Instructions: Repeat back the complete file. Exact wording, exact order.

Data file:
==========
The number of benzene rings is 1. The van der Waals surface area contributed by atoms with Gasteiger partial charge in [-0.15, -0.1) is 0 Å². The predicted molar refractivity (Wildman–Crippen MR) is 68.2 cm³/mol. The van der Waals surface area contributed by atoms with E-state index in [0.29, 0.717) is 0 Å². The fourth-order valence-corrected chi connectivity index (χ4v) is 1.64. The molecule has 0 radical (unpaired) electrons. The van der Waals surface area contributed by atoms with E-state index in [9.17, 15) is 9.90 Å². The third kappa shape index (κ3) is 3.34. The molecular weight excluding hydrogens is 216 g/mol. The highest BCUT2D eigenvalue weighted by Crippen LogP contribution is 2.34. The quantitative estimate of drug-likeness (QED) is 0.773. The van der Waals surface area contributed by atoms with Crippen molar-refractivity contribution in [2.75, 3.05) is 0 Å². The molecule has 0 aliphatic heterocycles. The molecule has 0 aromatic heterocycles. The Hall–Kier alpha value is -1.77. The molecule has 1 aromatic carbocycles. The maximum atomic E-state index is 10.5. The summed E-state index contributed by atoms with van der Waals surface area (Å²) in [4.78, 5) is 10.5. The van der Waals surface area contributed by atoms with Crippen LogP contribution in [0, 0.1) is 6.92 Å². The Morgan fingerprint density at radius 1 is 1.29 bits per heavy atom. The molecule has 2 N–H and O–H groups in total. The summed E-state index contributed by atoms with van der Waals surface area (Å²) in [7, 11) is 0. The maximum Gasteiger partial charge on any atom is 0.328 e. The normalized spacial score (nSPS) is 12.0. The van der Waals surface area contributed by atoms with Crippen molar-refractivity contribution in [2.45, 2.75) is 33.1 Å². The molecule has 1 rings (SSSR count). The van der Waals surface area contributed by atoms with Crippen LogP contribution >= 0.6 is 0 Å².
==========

The number of benzene rings is 1. The van der Waals surface area contributed by atoms with Gasteiger partial charge in [-0.15, -0.1) is 0 Å². The predicted molar refractivity (Wildman–Crippen MR) is 68.2 cm³/mol. The van der Waals surface area contributed by atoms with E-state index in [0.29, 0.717) is 0 Å². The fourth-order valence-corrected chi connectivity index (χ4v) is 1.64. The molecule has 0 radical (unpaired) electrons. The van der Waals surface area contributed by atoms with E-state index in [9.17, 15) is 9.90 Å². The third kappa shape index (κ3) is 3.34. The molecular weight excluding hydrogens is 216 g/mol. The highest BCUT2D eigenvalue weighted by Crippen LogP contribution is 2.34. The quantitative estimate of drug-likeness (QED) is 0.773. The van der Waals surface area contributed by atoms with Crippen molar-refractivity contribution in [2.75, 3.05) is 0 Å². The molecule has 0 aliphatic heterocycles. The molecule has 0 aromatic heterocycles. The Hall–Kier alpha value is -1.77. The molecule has 1 aromatic carbocycles. The maximum atomic E-state index is 10.5. The summed E-state index contributed by atoms with van der Waals surface area (Å²) in [4.78, 5) is 10.5. The van der Waals surface area contributed by atoms with Crippen LogP contribution in [0, 0.1) is 6.92 Å². The Morgan fingerprint density at radius 1 is 1.29 bits per heavy atom. The molecule has 2 N–H and O–H groups in total. The summed E-state index contributed by atoms with van der Waals surface area (Å²) in [7, 11) is 0. The maximum Gasteiger partial charge on any atom is 0.328 e. The normalized spacial score (nSPS) is 12.0. The van der Waals surface area contributed by atoms with Crippen molar-refractivity contribution in [2.45, 2.75) is 33.1 Å². The molecule has 1 rings (SSSR count). The van der Waals surface area contributed by atoms with Crippen LogP contribution >= 0.6 is 0 Å².